AHLA's Speaking of Health Law

Health Law After George Floyd, Part 2

February 11, 2021 AHLA Podcasts
Health Law After George Floyd, Part 2
AHLA's Speaking of Health Law
More Info
AHLA's Speaking of Health Law
Health Law After George Floyd, Part 2
Feb 11, 2021
AHLA Podcasts

In celebration of Black History Month, AHLA is proud to offer this two-part podcast series on health law after the killing of George Floyd. In Part 2, Thomas J. Wronski, Director of Legal Talent Solutions, EBG Advisors, speaks to Ricardo Johnson, Vice President at Healthworx at CareFirst BCBS, and Clifford Barnes, Member, Epstein Becker & Green PC, about how law firm practice has changed after the events of 2020, including diversity efforts, how best to develop a minority talent pipeline, and how to set up an environment of inclusion. The speakers also discuss the need to share perspectives and the importance of mentors, and Ricardo and Cliff share their stories about their paths to becoming lawyers. Sponsored by EBG Advisors.

Listen to Part 1.

To learn more about AHLA and the educational resources available to the health law community, visit americanhealthlaw.org.

Show Notes Transcript

In celebration of Black History Month, AHLA is proud to offer this two-part podcast series on health law after the killing of George Floyd. In Part 2, Thomas J. Wronski, Director of Legal Talent Solutions, EBG Advisors, speaks to Ricardo Johnson, Vice President at Healthworx at CareFirst BCBS, and Clifford Barnes, Member, Epstein Becker & Green PC, about how law firm practice has changed after the events of 2020, including diversity efforts, how best to develop a minority talent pipeline, and how to set up an environment of inclusion. The speakers also discuss the need to share perspectives and the importance of mentors, and Ricardo and Cliff share their stories about their paths to becoming lawyers. Sponsored by EBG Advisors.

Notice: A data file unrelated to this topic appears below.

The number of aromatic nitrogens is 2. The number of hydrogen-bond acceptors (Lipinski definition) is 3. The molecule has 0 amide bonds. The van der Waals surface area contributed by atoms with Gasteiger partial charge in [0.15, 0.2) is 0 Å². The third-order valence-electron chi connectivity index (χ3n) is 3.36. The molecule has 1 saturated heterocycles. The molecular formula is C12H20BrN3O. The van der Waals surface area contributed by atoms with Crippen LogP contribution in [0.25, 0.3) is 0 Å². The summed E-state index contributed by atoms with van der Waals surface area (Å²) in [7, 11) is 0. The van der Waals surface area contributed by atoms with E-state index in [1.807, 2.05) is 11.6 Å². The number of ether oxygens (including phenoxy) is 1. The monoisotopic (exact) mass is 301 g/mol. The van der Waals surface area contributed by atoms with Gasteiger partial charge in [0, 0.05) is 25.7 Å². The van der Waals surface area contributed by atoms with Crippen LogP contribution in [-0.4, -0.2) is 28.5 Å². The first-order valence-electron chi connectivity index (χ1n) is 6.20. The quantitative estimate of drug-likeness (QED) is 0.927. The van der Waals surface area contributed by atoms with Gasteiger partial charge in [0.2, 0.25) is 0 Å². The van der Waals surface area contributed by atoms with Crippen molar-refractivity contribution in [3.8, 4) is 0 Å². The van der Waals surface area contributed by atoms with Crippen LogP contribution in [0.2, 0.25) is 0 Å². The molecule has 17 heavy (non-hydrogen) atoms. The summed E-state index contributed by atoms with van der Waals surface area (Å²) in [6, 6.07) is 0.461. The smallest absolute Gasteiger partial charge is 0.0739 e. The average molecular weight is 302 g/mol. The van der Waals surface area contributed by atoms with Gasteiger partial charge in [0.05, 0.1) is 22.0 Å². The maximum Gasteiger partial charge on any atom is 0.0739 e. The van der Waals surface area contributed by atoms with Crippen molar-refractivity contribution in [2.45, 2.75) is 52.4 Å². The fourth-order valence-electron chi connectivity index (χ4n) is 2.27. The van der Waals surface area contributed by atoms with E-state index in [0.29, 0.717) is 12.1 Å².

Listen to Part 1.

To learn more about AHLA and the educational resources available to the health law community, visit americanhealthlaw.org.

Speaker 1:

Support for A H L A comes from E B G advisors, a national strategy and management consultancy based in Washington DC but serving clients globally. They assist the healthcare and life sciences industries with business strategy and program development, policy analysis, regulatory compliance, human resources training, executive compensation, performance improvement, data security, and benefits consulting and legal talent solutions. For more information, visit epg advisors.com.

Speaker 2:

Okay. My name is Thomas Roski. I'm Director of Legal Talent Solutions for E B G advisors. Um, I'm a legal search consultant who specializes in recruiting, healthcare and life sciences attorneys for law firms, and for in-house corporate council positions. This is segment two of our podcast health law after George Floyd, a special program that the American Health Law Association is producing for Black History Month. In our first segment, uh, we were introduced to Ricardo Johnson and to Cliff Barnes, uh, Ricardo's with, uh, health Works at Care First, B C B S. And Cliff Barnes is a renowned partner at the Epstein Becker Green Law Firm and a fellow of the American Health Law Association. Uh, we talked about, uh, Ricardo's path and the corporate world, and the things that, uh, care First and HealthWorks are doing, and things that other companies are doing, uh, and should be doing, uh, to promote, uh, diversity and equity and inclusion. In the second segment. Today's segment, we're, we're gonna lead off with Cliff Barnes, and we're gonna ask Cliff about his path again. Uh, and then we're gonna ask for his insights on where things stand and where things can be improved and changed in the law firm world. So, I'm gonna ask Cliff the same question as I asked Ricardo in the first segment. This is health law after George Floyd. What changed in 2020? Cliff?

Speaker 3: